There are a number of hypoplastic models (Kolymbas, 1977, Wu, 1992, Gudehus 1996, Niemunis &
Herle, 1997, Wolffersdorff, 1996). In this study Wolffersdorff s version of hypoplasticity (Wolffersdorf,
1996) with the so called Intergranular Strain extension
(Niemunis and Herle, 1997) has been used to simulate
the undrained behavior of sand during static and cyclic
loading.
2

GENERAL FORMULATION OF
WOLFFERSDORFFS HYPOPLASTIC
MODEL

F and a define the Matsuoka-Nakais yield surface.

Elaborating the tensor valued isotropic function in


equation (1) using the representation theorem and

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Table 1.
.

Where c = the critical state friction angle, tr is the


trace of a matrix obtained by summation of the diagonal terms, is a second order identity tensor, and fs
and fd are scalar factors included in the early 1990s to
account for the effect of density and pressure.
fs is a generalized function that contains the influence of the void ratio on the incremental stiffness and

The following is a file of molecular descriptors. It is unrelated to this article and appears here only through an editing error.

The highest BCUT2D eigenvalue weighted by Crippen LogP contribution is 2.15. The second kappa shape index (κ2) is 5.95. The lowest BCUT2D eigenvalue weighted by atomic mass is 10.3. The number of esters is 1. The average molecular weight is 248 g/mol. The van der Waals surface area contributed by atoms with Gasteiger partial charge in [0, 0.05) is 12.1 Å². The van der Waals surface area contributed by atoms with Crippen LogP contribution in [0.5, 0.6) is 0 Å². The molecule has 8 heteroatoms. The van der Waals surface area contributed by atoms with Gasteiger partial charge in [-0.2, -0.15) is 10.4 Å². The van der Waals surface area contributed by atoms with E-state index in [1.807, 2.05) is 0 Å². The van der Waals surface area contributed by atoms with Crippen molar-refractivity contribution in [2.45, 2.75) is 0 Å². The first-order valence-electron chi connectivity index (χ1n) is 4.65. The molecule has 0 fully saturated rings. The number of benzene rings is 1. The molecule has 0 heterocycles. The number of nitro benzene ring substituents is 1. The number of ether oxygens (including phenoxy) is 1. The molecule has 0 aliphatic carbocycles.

the influence of barotropy (pressure) and is given as:

= 0

= 90

= 180

mR L
Mo
L+Nh

mR L
M90
mT L

mR L
M180
mR L

Table 2.
f()

Boundary conditions for linear interpolation over

(0 , 90 )

90

(0 , 90 )

180

f ()
M

d
M0

h:d

h
M

0
M90

h:d

h
M

d
M180

at the intergranular strain and during change of loading direction, is calculated from the basic hypoplastic
stiffness tensors L and N.
The various assumptions are depicted in Figure 1a.
The recent deformation history is stored in Intergranular Strain tensor with a generalized objective evolution
rule (Niemunis and Herle, 1997) given as:

The influence of density (pycnotropy) is controlled via


the scalar, fd given as:

Where , , ei0 , ec0 , ed0 , hs and n are model parameters.


All but and are determined from the evolution
of the critical state, the upper and the lower bound